Security is a key feature for most virtual-memory OSs. Given sufficient hardware controls, an OS lets an application perform any operation it likes. The OS will trap any operation that's restricted and either execute an appropriate, usually comparable action or notify the powers that be of the security infraction.
Common Criteria Evaluation Assurance Levels (EALs) number 1 (lowest) through 7 (highest). The U.S. government and other organizations use them to specify a system's level of proven security. The "proven" part is where the difficulty comes in. As systems grow in size and complexity, so does the difficulty in proving an EAL above 1.
With system virtualization, proving a system's vulnerability to security breaches becomes significantly easier, assuming the virtualization support can be proven secure. This usually isn't difficult because of the hypervisor's small size.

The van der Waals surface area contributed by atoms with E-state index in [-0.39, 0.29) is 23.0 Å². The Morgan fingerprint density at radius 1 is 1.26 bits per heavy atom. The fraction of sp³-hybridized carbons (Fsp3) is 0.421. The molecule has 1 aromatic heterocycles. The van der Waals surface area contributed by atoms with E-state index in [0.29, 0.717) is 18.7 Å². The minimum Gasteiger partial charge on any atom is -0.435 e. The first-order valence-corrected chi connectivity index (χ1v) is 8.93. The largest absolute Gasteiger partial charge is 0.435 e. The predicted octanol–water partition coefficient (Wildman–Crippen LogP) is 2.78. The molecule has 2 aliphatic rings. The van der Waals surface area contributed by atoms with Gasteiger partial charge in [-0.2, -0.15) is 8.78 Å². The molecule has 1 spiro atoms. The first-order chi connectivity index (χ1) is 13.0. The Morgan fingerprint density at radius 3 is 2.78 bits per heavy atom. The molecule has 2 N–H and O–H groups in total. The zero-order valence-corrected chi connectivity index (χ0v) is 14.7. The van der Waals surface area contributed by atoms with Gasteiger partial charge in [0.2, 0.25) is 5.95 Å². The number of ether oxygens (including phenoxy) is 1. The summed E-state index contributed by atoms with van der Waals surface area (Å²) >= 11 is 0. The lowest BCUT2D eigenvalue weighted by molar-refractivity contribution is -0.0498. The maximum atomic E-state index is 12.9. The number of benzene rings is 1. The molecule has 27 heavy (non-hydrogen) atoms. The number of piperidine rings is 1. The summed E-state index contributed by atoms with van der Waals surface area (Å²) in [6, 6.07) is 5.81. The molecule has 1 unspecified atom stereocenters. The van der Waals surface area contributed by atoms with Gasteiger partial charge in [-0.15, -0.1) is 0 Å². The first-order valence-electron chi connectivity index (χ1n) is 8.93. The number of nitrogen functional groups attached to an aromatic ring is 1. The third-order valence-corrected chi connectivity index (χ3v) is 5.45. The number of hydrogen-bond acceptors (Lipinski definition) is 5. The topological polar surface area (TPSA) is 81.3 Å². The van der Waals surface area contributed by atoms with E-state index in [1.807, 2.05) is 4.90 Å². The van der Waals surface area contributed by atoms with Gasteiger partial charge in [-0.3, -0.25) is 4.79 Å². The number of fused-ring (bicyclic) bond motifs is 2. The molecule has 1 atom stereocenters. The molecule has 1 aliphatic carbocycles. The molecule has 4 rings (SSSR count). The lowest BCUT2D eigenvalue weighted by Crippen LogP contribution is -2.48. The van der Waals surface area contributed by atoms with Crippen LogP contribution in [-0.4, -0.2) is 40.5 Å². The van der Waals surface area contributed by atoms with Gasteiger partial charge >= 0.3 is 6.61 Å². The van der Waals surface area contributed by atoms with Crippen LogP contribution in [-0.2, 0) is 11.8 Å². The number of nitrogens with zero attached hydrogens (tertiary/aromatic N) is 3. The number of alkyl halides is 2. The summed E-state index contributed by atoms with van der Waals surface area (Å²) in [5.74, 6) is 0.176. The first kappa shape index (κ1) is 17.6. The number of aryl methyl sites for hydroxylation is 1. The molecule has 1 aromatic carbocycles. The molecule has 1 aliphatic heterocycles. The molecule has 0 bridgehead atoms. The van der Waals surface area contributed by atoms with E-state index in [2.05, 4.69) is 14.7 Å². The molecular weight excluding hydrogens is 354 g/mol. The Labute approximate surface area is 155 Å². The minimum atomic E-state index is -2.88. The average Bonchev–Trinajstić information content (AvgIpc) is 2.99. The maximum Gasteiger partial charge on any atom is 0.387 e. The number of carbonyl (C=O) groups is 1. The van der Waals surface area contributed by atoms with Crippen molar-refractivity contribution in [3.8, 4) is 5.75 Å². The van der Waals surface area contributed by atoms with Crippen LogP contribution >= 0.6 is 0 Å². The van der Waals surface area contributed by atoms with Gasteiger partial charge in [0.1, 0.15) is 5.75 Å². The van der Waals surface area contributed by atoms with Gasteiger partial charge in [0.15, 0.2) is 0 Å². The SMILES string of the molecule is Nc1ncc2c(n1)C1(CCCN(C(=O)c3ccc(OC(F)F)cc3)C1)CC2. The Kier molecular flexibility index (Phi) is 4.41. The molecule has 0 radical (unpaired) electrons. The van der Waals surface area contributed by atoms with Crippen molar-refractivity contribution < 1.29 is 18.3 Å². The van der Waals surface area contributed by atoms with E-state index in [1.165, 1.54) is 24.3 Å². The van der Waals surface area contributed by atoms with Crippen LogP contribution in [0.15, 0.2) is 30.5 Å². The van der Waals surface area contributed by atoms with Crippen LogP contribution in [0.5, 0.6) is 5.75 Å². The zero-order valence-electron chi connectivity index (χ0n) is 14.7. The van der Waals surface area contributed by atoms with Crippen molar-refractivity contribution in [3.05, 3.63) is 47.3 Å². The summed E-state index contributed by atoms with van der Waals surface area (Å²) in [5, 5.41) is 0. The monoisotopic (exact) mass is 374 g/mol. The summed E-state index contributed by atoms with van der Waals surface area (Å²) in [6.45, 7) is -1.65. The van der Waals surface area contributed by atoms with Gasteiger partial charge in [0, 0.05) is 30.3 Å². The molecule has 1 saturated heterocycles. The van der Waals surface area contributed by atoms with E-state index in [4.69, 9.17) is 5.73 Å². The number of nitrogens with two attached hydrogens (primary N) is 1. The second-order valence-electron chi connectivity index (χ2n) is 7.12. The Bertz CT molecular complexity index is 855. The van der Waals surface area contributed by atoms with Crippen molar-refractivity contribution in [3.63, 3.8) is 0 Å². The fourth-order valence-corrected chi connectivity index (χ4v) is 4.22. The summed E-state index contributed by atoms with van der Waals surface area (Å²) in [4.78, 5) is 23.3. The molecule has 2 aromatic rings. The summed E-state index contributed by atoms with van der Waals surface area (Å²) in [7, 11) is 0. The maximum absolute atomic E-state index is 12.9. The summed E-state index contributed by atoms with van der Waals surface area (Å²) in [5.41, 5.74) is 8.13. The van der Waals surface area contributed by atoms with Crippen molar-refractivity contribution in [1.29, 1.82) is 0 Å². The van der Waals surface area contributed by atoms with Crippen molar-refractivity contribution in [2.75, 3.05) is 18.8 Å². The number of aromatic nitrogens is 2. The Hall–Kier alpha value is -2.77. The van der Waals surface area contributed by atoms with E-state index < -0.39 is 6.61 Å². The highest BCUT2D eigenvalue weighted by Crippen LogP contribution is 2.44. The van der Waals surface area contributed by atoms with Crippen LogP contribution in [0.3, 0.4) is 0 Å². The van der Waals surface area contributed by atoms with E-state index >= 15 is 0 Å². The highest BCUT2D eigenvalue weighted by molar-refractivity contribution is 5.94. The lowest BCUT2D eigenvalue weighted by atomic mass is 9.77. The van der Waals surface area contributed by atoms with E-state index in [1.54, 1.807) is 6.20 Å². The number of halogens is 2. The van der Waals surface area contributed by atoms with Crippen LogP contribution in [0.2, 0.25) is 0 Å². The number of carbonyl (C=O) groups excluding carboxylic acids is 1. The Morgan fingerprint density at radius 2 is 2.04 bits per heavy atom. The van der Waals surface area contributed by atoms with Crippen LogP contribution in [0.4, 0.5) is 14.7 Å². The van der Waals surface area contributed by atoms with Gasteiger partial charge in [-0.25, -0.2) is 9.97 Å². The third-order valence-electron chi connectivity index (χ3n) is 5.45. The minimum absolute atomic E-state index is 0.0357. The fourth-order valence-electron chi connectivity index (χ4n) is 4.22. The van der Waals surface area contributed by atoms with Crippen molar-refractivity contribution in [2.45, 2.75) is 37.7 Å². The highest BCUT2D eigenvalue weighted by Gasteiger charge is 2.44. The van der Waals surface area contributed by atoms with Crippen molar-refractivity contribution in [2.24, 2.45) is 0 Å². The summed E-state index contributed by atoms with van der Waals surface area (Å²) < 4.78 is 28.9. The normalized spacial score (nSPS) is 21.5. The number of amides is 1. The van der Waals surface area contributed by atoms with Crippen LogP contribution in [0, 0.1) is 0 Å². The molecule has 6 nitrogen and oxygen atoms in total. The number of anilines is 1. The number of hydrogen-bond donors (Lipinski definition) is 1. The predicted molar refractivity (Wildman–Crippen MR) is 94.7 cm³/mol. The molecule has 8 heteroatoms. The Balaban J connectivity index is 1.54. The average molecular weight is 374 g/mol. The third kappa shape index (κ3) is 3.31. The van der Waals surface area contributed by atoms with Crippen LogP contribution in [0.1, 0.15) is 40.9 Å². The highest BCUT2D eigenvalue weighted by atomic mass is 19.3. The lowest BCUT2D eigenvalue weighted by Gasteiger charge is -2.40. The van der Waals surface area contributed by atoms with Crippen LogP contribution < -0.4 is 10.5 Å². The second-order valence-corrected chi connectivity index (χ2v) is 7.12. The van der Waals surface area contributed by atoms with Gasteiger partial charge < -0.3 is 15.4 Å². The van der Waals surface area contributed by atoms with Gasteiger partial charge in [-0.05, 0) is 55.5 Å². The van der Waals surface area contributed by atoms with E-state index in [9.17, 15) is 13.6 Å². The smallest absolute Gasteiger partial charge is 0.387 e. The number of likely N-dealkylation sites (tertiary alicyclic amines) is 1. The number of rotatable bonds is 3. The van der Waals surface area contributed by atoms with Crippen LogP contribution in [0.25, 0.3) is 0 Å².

It's then possible to group OSs and applications by their security requirements. Proving that this system meets the design's security requirements may still be a big job on a large system. But additions to the system are now much easier, because only the subsystem where the new addition is placed needs confirmation.
Virtualization also makes policy-based security easier to implement for the same reason. A system manager can set up a new virtual space for a user or customer that's isolated from other OSs and applications. Likewise, it's now much easier to change while the system is running.